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Baltimore Ravens to take on Chicago Bears in Hall of Fame game

USA Today Sports

Baltimore Ravens to take on Chicago Bears in Hall of Fame game

BALTIMORE -- The Baltimore Ravens and Chicago Bears will launch the NFL's 99th season by playing in the annual Hall of Fame game on Aug. 2.

The Ravens' first appearance in the Hall of Fame game, which launches the league's 2018 Enshrinement Week. Former Baltimore linebacker Ray Lewis is among the inductees, along with former Bears linebacker Brian Urlacher.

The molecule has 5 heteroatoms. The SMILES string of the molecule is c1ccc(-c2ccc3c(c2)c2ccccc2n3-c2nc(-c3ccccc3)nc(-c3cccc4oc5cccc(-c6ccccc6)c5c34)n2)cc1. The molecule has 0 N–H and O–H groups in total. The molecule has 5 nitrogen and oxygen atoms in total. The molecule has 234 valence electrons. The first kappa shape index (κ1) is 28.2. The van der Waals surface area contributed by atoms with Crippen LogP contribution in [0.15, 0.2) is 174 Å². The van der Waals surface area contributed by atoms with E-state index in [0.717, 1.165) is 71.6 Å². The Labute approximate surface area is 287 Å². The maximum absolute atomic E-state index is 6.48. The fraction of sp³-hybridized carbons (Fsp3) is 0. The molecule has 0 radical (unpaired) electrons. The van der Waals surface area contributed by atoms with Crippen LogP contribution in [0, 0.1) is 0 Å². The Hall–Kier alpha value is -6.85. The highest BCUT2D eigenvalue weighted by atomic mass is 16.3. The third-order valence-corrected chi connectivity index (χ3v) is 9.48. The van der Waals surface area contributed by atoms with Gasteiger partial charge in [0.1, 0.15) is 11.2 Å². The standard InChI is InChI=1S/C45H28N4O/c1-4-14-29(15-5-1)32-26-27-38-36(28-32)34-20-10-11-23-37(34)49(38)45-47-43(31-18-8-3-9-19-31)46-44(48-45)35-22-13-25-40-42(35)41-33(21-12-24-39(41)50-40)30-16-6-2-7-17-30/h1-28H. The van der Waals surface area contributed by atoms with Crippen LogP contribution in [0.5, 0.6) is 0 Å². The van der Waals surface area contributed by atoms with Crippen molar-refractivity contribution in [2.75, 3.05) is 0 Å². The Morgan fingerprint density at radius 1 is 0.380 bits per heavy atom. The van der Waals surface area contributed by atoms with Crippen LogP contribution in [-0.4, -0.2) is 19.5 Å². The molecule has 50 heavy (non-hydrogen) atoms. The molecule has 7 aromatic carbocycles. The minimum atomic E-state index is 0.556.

Lewis, who played 17 seasons with the Ravens, and Urlacher, who played all of his 13 seasons with Chicago, both were elected on the first ballot.

Lewis joins Jonathan Ogden as the only Ravens in the Hall of Fame. Both were selected by Baltimore in the first round of the 1996 draft.

The other members of the Class of 2018 include Bobby Beathard, Robert Brazile, Brian Dawkins, Jerry Kramer, Randy Moss and Terrell Owens. All will be inducted on Saturday, Aug. 4.

This will be the record-tying fifth time that the Bears will play in the Hall of Fame game. They won the previous four, most recently 27-24 over Miami in 2005.